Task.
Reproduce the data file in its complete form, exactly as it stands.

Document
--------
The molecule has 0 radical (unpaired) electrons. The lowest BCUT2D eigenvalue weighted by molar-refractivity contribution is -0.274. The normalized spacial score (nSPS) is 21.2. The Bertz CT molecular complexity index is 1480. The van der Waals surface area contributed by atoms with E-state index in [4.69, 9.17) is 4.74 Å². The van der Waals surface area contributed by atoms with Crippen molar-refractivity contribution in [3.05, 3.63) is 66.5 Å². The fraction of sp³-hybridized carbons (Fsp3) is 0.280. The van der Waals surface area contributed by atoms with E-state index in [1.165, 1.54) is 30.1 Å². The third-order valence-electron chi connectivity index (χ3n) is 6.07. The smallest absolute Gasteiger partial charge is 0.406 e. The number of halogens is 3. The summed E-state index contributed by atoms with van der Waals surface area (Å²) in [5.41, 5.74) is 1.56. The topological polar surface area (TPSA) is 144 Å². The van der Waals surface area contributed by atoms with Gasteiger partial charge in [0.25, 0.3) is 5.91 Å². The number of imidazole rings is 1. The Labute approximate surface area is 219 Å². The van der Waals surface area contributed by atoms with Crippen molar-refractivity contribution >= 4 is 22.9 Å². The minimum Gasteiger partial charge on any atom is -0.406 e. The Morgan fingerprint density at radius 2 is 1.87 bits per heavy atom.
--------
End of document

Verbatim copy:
The molecule has 0 radical (unpaired) electrons. The lowest BCUT2D eigenvalue weighted by molar-refractivity contribution is -0.274. The normalized spacial score (nSPS) is 21.2. The Bertz CT molecular complexity index is 1480. The van der Waals surface area contributed by atoms with E-state index in [4.69, 9.17) is 4.74 Å². The van der Waals surface area contributed by atoms with Crippen molar-refractivity contribution in [3.05, 3.63) is 66.5 Å². The fraction of sp³-hybridized carbons (Fsp3) is 0.280. The van der Waals surface area contributed by atoms with E-state index in [1.165, 1.54) is 30.1 Å². The third-order valence-electron chi connectivity index (χ3n) is 6.07. The smallest absolute Gasteiger partial charge is 0.406 e. The number of halogens is 3. The summed E-state index contributed by atoms with van der Waals surface area (Å²) in [5.41, 5.74) is 1.56. The topological polar surface area (TPSA) is 144 Å². The van der Waals surface area contributed by atoms with Gasteiger partial charge in [0.25, 0.3) is 5.91 Å². The number of imidazole rings is 1. The Labute approximate surface area is 219 Å². The van der Waals surface area contributed by atoms with Crippen molar-refractivity contribution >= 4 is 22.9 Å². The minimum Gasteiger partial charge on any atom is -0.406 e. The Morgan fingerprint density at radius 2 is 1.87 bits per heavy atom.